Johnson said: “I felt like I wasn't going to be penalised, so I just went about my business. Just focused on the drive on 12 and from there on out, that we'd deal with when we got done.
“It doesn't matter now, and I'm glad it didn't matter because that would have been bad. But, you know, it worked out.”
Lowry completed a third round 65 early in the morning to head into the final round with a four-shot lead over Johnson and Landry, who shot 78 to slip to tied 15th on five over.
He looked cool and calm as he headed to the first tee but he turned for home one behind as he bogeyed the second, fifth and ninth.
Johnson birdied the second by driving the green, then birdied the ninth from eight feet to grab a share of the lead with Lowry on five under.
The Clara man then drove into a bunker at the ninth and had to lay up, dropping another shot to head down the stretch three over for the day and a shot behind.
The fifth hole ruling wasn’t the only one to affect Johnson, who began the back nine by hooking into deep rough at the 10th.
Almost unbelievably considering it was hard to find the ball, he got to line of sight relief from a TV tower between him and the flag, and was awarded a free drop at the nearest point of relief from a Temporary Immovable Obstruction, which happened to be in the first cut of rough.
“I didn't get two club lengths (relief),” Johnson explained in reply to a query about the number of clubs lengths normally awarded for a free drop.
“I think they're called temporary, immovable obstructions. Once you can see the flag, then you get a club length from there, and then you drop in the second one. So that's just how the rules say you do it.”
USGA officials explained that Johnson was awarded the correct relief from a TIO, with social media chatter revealing a general lack of understanding of the rules from ordinary fans and tour players.
As he headed down the 12th, Lowry was tied for second with Sergio Garcia and Scott Piercy on three under, two behind Johnson.
But with officials telling Johnson they would wait until after the round to speak to him about whether or not he had caused his ball to move on the fifth, Rory McIlroy and Jordan Spieth jumped on Twitter to slam the USGA and defend Johnson.
McIlroy tweeted: “This is ridiculous... No penalty whatsoever for DJ. Let the guy play without this crap in his head. Amateur hour from @USGA.”
Spieth wrote: “Lemme get this straight. DJ doesn't address it. It's ruled that he didn't cause it to move. Now you tell him he may have? Now? This a joke?”
Lowry birdied the 12th to get to within one of Johnson (or tied for the lead depending on the eventual decision) and then got up and down from sand at the 13th, holing a key 10 footer for his par to remain one back.
When Johnson then three-putted the 14th to fall back into a tie for the lead (or one behind, depending on the outcome of the ruling) there was anger that the result might be decided by USGA in an office at the 18th, removing the drama of the race down the stretch.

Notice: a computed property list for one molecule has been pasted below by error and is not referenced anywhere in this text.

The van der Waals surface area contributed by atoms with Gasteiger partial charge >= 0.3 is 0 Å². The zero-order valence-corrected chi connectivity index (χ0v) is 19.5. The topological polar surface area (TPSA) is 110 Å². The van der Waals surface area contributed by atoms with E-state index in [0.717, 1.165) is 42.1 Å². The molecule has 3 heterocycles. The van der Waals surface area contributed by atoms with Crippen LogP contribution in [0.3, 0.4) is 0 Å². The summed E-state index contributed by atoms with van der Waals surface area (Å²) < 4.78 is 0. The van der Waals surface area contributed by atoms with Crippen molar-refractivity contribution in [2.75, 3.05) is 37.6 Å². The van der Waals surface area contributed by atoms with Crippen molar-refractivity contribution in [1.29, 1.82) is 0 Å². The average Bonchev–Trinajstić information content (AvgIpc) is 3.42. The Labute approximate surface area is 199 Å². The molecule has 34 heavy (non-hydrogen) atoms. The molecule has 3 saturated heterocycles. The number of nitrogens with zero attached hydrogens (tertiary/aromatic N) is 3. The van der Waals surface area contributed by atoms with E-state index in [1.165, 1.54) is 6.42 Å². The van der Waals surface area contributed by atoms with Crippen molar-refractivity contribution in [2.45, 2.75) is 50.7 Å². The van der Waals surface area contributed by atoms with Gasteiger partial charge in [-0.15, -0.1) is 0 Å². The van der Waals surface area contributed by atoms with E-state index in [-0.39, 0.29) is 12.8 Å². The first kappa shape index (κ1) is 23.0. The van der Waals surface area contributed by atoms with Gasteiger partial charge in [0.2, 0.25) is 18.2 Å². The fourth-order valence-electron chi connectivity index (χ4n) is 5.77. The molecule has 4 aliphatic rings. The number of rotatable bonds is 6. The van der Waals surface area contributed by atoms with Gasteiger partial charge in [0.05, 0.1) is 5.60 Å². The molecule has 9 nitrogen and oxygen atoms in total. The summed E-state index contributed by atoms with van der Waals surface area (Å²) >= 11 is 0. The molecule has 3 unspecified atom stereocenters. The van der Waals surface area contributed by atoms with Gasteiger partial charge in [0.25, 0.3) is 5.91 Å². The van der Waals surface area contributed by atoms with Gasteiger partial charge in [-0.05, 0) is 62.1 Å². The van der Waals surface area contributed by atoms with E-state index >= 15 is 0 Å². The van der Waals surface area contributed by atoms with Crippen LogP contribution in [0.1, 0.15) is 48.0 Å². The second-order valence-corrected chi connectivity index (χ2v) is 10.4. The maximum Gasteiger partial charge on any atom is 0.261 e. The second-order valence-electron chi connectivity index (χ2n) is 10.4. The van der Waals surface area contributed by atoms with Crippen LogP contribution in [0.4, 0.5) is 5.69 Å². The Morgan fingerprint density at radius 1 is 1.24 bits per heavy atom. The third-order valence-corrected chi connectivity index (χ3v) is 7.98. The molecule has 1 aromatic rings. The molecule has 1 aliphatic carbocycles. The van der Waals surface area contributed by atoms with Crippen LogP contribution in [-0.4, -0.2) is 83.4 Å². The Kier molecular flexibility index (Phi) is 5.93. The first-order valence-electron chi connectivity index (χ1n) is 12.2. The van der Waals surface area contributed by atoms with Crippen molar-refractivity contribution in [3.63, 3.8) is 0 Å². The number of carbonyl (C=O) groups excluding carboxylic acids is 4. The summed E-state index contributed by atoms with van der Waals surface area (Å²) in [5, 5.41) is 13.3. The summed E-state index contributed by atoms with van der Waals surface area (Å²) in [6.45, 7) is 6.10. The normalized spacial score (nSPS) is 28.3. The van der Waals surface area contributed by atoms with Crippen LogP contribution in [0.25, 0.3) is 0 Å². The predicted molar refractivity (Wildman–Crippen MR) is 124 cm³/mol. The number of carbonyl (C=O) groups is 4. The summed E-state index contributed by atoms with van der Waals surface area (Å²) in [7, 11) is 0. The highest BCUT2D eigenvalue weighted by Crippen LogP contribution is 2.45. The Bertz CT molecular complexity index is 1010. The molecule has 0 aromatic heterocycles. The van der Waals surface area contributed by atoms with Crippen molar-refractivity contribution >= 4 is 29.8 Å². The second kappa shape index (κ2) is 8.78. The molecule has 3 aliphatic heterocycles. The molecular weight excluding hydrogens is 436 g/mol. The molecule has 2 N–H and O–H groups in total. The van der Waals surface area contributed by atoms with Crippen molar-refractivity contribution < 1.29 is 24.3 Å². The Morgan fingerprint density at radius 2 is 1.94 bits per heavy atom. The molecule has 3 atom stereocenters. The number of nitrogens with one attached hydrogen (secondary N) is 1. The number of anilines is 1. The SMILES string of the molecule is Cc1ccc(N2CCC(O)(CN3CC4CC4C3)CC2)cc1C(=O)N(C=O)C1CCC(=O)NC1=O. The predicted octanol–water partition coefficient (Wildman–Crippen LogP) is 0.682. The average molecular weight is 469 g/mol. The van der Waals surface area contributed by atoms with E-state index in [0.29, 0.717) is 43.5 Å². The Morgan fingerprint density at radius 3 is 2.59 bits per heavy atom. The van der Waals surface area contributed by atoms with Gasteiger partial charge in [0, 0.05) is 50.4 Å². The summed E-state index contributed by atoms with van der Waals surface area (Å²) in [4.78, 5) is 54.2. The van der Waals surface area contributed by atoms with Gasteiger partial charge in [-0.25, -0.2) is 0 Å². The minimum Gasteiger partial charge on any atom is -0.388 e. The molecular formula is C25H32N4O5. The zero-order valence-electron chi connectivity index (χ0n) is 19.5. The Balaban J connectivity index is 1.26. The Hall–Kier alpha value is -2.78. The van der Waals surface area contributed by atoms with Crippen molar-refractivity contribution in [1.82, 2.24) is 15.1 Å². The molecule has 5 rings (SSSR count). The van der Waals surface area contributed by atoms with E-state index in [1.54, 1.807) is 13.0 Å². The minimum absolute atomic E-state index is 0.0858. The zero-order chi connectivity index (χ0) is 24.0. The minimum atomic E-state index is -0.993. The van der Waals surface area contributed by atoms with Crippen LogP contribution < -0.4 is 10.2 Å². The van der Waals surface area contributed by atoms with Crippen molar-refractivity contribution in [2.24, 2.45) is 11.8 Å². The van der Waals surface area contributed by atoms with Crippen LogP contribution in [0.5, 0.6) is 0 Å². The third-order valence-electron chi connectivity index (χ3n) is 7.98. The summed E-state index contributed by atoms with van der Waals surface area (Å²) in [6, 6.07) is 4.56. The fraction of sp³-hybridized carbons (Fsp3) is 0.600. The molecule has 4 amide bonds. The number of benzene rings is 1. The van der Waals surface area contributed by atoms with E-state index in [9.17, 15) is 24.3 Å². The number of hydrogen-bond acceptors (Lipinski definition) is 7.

As it turned out, Lowry’s three consecutive three-putts from the 14th and Johnson’s par save at the 16th and his closing birdie made the eventual penalty irrelevant.
“Had a great number on the 14, just hit a really poor shot,” Lowry said of his 131 yard approach that came up 40 feet short, leading to the first of three, three-putts in a row.
“It, just kind of spiralled out of control from there. It was one of those where I'd give anything to have that wide shot on 14 back again.”
He would save a great par at the 17th after fluffing his chip and also par the last despite his disappointment.
Asked how he felt coming down the stretch, he said: “I tried my best to win this thing. It's difficult to describe the way I felt. My bad holes, I probably got a little bit quick. Everything happened quickly. But, you know, that's what happens when you play a few bad holes. They're kind of over before you know it. You'd like to have them back again.”
USGA rules officials Jeff Hall and Thomas Pagel gave a news conference after the tournament to explain their decision to penalise Johnson for his infraction at the fifth, pointing out that there was a lot of misinformation and confusion of the interpretation of Rule 18-2.
“We said, we'll show it to you when you come in,” Hall said of the decision on the 12th to wait until the 18th to decide Johnson’s fate. “We'd like you to have the benefit of what we have, of what we've seen, so that hopefully he could get more comfortable with the situation.”
Graeme McDowell, meanwhile, did well to finish tied 18th on six over after a 72 considering he made two double bogeys in the first five holes.
“I got off to slow starts both rounds,” McDowell said of his weekend. “If I could have mastered those first eight holes, I'd have had a decent weekend. But all in all, some good stuff there.”
Looking forward to pushing for a Ryder Cup place over the next month, he added: “This is a US Open. It's hard. It kind of beat me up a little bit. But definitely taking some good positives out of here.”